Meanwhile, state legislators were prepared to try to cut the legs out from under the project during the last legislative session. By the time the 84th Texas Legislature opened in January, anti-bullet train people had already contacted a number of rural legislators about opposing the train. During the session, state Senator Lois Kolkhorst showed up ready to fight, much like she did with the Trans Texas Corridor. The Brenham legislator filed a bill that would prevent any high-speed rail project from using eminent domain to procure land for the rail. It was one of about a half dozen bills aimed at derailing the high-speed rail project. None of the bills made it through the Legislature.
The bullet train supporters weren't as zealous; legislators in favor of high-speed rail worked quietly. Dallas officials supported their efforts, but Houston officials stayed out of the legislative fight. Some Houston officials even sent letters opposing the bullet train to the Federal Railroad Administration.
The cities will need to connect the high-speed rail line with mass transit to really make it workable. Eckels says the highway system already provides enough transportation to get people from bullet train stations to their destinations, but Maureen Crocker, executive director of the Gulf Coast Rail District, says it's always a question of getting passengers to "the final mile." Once the high-speed rail line is built, Houston and Dallas officials will have to make sure people can easily get around the cities. If the city and county officials expand city transportation and light rail and add commuter trains, people will be able to get around easily using a new patchwork system of public and private transportation.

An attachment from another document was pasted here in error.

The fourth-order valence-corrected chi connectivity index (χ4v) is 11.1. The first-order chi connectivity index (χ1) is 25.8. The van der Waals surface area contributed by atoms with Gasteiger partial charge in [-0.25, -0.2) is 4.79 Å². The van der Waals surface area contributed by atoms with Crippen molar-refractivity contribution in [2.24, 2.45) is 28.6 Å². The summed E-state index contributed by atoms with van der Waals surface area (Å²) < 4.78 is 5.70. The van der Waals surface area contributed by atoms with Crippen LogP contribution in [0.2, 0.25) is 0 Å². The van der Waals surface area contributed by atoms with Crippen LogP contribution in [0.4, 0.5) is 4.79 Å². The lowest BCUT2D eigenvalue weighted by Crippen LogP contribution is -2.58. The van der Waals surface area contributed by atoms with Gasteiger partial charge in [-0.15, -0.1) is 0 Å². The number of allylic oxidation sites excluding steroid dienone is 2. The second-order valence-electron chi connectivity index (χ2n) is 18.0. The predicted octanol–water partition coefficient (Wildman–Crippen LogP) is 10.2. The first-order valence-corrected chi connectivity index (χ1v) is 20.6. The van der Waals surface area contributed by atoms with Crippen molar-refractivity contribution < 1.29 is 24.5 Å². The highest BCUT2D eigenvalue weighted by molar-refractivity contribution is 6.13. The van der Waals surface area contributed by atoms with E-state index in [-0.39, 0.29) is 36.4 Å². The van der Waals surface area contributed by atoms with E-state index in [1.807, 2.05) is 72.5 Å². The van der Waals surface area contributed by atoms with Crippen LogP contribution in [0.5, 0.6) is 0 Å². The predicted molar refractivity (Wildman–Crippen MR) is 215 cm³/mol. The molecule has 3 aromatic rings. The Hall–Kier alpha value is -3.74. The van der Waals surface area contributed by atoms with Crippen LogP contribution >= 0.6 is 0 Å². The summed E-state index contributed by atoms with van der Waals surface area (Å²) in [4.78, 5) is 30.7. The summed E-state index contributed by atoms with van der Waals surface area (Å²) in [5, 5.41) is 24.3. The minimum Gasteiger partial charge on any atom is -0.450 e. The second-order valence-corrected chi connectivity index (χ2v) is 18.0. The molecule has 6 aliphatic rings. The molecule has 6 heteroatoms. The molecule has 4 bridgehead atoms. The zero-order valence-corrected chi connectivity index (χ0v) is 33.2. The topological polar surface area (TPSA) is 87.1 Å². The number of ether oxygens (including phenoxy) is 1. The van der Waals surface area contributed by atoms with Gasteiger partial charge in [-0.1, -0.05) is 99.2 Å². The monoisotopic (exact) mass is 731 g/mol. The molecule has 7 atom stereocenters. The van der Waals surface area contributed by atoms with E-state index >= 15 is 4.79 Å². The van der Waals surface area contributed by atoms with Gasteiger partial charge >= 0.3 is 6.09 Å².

Bullet train opponents keep hearing how cities might respond to the high-speed rail with their own public transit projects, which would fit into a larger framework of public transportation that would make carless travel across Texas possible.
Though similar in broad strokes to the early '90s push for high-speed rail, Texas Central's approach is markedly different. The previous effort was steered by a state agency, the Texas High-Speed Rail Authority, which gave opponents like Southwest abundant opportunity to work political connections to gum up proceedings.
Texas Central has pointedly refused all but the barest possible government involvement, its recent embrace of federal infrastructure loans notwithstanding. It is coordinating with TxDOT and the Federal Railroad Administration, as any rail project must, but the company has refused other help, including a $15 million federal grant earmarked for studying high-speed rail between Dallas and Houston, and remained firmly in the driver's seat, setting its own agenda and timeline.
This has insulated Texas Central both from critics who denounce any public subsidy of high-speed rail and from pressure from public officials who might otherwise stretch the line in politically expedient but financially dubious directions. When several powerful North Texas officials publicly called for an extension of the line from its planned terminus in Dallas to Fort Worth, Texas Central dismissed the notion as unprofitable and forged ahead, leaving TxDOT to initiate and fund a study of a Dallas-Fort Worth link.